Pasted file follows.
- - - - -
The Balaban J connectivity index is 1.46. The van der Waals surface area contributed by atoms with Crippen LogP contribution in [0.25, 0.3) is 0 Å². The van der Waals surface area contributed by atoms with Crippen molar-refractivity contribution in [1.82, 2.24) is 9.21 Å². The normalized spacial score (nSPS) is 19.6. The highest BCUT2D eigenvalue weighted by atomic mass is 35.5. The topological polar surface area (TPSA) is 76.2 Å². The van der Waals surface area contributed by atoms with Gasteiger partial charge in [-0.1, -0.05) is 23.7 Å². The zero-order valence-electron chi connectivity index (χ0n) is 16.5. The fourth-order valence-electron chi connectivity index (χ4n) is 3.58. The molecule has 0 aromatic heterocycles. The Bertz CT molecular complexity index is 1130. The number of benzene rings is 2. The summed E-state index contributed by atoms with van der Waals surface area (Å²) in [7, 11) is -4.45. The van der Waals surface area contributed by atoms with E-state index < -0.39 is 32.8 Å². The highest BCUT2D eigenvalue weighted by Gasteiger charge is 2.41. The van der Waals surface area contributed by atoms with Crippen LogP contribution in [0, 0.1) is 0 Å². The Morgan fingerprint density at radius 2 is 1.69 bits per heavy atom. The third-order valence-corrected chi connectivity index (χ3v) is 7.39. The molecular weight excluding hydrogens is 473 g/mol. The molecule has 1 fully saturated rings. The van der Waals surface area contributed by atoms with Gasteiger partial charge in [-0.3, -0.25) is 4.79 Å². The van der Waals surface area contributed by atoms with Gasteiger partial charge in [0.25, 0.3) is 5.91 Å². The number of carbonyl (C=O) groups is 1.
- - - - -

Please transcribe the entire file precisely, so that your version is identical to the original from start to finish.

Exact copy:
The Balaban J connectivity index is 1.46. The van der Waals surface area contributed by atoms with Crippen LogP contribution in [0.25, 0.3) is 0 Å². The van der Waals surface area contributed by atoms with Crippen molar-refractivity contribution in [1.82, 2.24) is 9.21 Å². The normalized spacial score (nSPS) is 19.6. The highest BCUT2D eigenvalue weighted by atomic mass is 35.5. The topological polar surface area (TPSA) is 76.2 Å². The van der Waals surface area contributed by atoms with Gasteiger partial charge in [-0.1, -0.05) is 23.7 Å². The zero-order valence-electron chi connectivity index (χ0n) is 16.5. The fourth-order valence-electron chi connectivity index (χ4n) is 3.58. The molecule has 0 aromatic heterocycles. The Bertz CT molecular complexity index is 1130. The number of benzene rings is 2. The summed E-state index contributed by atoms with van der Waals surface area (Å²) in [7, 11) is -4.45. The van der Waals surface area contributed by atoms with E-state index < -0.39 is 32.8 Å². The highest BCUT2D eigenvalue weighted by Gasteiger charge is 2.41. The van der Waals surface area contributed by atoms with Crippen LogP contribution in [0, 0.1) is 0 Å². The Morgan fingerprint density at radius 2 is 1.69 bits per heavy atom. The third-order valence-corrected chi connectivity index (χ3v) is 7.39. The molecular weight excluding hydrogens is 473 g/mol. The molecule has 1 fully saturated rings. The van der Waals surface area contributed by atoms with Gasteiger partial charge in [-0.3, -0.25) is 4.79 Å². The van der Waals surface area contributed by atoms with Gasteiger partial charge in [0.25, 0.3) is 5.91 Å². The number of carbonyl (C=O) groups is 1.